You love the company, the culture, the people, and your boss and you are ready to sign!


Bond is a serious commitment.

Are you prepared to stay with the company for the next, 2, 5, or 10 years of the bonded period?

The company may change…

  • The company may face financial issues and your job security may become a problem.
  • The company may need to cut your bonus or salary due to black swan events such as; pandemic, economic meltdown, and lack of cash flow.

People may change…

  • The company culture you once loved, may become a toxic workplace with people backstabbing and coworkers laying blame on each other.
  • Your coworkers whom you met may get replaced by people you can’t stand.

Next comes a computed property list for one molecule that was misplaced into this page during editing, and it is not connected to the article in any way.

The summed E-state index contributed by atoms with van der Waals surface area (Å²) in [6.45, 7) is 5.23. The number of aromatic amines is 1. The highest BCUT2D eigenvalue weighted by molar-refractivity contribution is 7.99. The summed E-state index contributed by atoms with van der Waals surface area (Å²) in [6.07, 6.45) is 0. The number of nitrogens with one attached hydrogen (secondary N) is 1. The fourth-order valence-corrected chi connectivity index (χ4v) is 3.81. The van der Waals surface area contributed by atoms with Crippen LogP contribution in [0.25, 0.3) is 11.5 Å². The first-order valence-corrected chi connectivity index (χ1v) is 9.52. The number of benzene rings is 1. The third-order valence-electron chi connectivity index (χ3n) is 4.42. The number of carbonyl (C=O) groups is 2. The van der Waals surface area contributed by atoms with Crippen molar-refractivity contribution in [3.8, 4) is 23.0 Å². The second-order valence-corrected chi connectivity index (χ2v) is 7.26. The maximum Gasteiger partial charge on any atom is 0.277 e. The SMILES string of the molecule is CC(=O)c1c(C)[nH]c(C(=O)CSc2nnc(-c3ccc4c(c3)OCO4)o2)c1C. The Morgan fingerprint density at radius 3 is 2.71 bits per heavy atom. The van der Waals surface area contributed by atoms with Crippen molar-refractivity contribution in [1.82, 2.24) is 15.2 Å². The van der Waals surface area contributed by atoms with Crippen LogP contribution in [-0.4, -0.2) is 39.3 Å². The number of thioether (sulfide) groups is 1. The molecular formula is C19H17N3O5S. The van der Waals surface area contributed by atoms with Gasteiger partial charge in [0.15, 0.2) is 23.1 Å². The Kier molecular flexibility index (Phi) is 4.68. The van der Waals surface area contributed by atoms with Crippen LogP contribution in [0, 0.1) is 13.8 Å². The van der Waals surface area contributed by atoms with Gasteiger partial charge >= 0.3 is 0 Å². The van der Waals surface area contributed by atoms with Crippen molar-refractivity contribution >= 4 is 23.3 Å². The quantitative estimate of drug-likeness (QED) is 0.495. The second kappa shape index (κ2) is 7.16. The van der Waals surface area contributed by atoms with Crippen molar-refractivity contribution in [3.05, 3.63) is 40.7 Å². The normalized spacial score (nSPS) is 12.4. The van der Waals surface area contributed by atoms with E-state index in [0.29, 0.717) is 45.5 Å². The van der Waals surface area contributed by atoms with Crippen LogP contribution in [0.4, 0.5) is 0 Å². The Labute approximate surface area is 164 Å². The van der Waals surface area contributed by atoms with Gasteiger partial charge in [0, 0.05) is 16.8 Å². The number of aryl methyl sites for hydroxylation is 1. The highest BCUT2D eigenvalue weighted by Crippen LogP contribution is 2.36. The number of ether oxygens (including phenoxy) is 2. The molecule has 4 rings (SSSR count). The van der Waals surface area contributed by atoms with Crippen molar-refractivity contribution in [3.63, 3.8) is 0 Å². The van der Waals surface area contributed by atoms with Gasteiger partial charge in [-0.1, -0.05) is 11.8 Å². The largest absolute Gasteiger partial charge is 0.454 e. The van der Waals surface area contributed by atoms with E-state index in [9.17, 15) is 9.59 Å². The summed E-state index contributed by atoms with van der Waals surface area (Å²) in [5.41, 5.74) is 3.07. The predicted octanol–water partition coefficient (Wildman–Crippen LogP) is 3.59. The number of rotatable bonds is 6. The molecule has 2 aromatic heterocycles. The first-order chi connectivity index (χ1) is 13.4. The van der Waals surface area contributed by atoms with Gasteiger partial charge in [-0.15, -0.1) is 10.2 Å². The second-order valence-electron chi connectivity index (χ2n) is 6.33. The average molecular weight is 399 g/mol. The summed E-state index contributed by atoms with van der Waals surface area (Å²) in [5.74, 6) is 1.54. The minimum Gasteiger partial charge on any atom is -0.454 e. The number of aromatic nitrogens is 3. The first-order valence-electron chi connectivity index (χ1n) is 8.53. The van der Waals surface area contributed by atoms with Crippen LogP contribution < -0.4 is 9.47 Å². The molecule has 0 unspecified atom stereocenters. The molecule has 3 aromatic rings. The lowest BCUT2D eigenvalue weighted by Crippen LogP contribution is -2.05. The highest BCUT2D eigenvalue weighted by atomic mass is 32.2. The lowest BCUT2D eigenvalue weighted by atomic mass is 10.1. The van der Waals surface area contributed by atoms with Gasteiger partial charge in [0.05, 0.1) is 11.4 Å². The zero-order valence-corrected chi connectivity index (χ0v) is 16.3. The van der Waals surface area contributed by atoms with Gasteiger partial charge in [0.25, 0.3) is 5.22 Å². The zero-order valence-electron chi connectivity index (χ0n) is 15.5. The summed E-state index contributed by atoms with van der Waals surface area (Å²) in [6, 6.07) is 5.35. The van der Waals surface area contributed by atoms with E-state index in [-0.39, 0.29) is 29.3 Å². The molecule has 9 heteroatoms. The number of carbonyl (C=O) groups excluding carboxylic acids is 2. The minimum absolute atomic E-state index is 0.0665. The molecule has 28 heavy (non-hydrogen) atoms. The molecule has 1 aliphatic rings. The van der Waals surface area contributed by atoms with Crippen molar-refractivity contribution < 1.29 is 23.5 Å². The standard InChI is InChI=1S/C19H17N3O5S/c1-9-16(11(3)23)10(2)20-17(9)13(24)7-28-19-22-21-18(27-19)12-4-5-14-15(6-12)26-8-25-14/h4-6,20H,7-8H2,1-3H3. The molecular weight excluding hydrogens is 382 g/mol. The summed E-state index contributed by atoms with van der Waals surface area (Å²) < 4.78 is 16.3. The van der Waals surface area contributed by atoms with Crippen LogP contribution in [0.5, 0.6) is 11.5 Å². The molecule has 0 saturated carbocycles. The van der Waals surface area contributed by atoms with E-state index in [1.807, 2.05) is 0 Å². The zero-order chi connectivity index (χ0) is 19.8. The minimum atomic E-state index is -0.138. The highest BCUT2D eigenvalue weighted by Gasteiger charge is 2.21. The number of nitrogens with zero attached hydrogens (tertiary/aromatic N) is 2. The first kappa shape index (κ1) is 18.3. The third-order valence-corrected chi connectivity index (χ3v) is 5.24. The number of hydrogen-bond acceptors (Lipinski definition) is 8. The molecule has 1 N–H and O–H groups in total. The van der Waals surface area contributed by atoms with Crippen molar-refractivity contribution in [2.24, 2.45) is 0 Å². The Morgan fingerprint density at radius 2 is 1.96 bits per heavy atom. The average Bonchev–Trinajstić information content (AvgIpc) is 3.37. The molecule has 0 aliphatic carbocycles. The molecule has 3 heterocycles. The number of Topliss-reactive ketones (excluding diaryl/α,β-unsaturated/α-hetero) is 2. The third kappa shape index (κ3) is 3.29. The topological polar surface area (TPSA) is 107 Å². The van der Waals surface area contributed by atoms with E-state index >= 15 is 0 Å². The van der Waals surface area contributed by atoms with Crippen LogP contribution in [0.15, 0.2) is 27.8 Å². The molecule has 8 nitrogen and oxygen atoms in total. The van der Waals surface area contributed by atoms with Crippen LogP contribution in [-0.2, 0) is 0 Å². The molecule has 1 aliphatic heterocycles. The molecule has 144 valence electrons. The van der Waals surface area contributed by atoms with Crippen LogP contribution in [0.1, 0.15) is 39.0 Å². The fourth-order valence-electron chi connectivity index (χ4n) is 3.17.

• Your boss whom you love might change departments and replace them with a toxic personality.

Nothing is certain for the future.

But if you are prepared to stay with the company for the bond period, never let the incentives be your sole consideration when signing the bond.

5. Are you acting on impulse?

Impulsive behavior is when you take action without thought of the consequences. Examples include saying something without thinking, buying something you’ve never planned to, and signing an agreement or contract without understanding the consequences.

Acting on impulse is usually a bad idea.

Although the impulse of signing a bond happens less, the fat juicy incentives and perceived rare opportunities can cause you to “impulse sign”.

Before you are signing a bond with a company, it is recommended for you gain a deep understanding of the document’s contents.

Things to consider when reading a job bond agreement:

  • What are the terms and conditions?
  • How long is the bond period?
  • When does the bond period start and when does it end?
  • What is the compensation you will incur if you breach the agreement?